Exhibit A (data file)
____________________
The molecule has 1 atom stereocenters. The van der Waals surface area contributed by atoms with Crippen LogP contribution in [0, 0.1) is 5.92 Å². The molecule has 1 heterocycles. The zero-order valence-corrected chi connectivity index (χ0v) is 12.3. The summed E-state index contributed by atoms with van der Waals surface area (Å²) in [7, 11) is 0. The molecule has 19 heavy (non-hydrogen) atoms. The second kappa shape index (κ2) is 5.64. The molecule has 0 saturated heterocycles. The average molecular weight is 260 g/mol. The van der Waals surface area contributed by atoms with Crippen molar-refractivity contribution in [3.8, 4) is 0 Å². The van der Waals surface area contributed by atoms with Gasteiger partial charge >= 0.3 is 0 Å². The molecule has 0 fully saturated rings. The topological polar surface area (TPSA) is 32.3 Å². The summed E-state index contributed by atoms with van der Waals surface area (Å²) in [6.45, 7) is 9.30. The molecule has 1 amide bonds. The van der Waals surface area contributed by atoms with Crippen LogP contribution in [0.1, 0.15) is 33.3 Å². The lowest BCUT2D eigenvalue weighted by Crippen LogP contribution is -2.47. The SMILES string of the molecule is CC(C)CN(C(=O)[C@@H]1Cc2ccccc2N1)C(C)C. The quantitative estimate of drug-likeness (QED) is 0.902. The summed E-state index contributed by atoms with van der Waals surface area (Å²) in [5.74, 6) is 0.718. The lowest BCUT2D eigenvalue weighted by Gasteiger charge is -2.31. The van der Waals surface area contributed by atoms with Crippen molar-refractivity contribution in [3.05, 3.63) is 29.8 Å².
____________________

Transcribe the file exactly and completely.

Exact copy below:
The molecule has 1 atom stereocenters. The van der Waals surface area contributed by atoms with Crippen LogP contribution in [0, 0.1) is 5.92 Å². The molecule has 1 heterocycles. The zero-order valence-corrected chi connectivity index (χ0v) is 12.3. The summed E-state index contributed by atoms with van der Waals surface area (Å²) in [7, 11) is 0. The molecule has 19 heavy (non-hydrogen) atoms. The second kappa shape index (κ2) is 5.64. The molecule has 0 saturated heterocycles. The average molecular weight is 260 g/mol. The van der Waals surface area contributed by atoms with Crippen molar-refractivity contribution in [3.8, 4) is 0 Å². The van der Waals surface area contributed by atoms with Gasteiger partial charge >= 0.3 is 0 Å². The molecule has 0 fully saturated rings. The topological polar surface area (TPSA) is 32.3 Å². The summed E-state index contributed by atoms with van der Waals surface area (Å²) in [6.45, 7) is 9.30. The molecule has 1 amide bonds. The van der Waals surface area contributed by atoms with Crippen LogP contribution in [0.1, 0.15) is 33.3 Å². The lowest BCUT2D eigenvalue weighted by Crippen LogP contribution is -2.47. The SMILES string of the molecule is CC(C)CN(C(=O)[C@@H]1Cc2ccccc2N1)C(C)C. The quantitative estimate of drug-likeness (QED) is 0.902. The summed E-state index contributed by atoms with van der Waals surface area (Å²) in [5.74, 6) is 0.718. The lowest BCUT2D eigenvalue weighted by Gasteiger charge is -2.31. The van der Waals surface area contributed by atoms with Crippen molar-refractivity contribution in [3.05, 3.63) is 29.8 Å².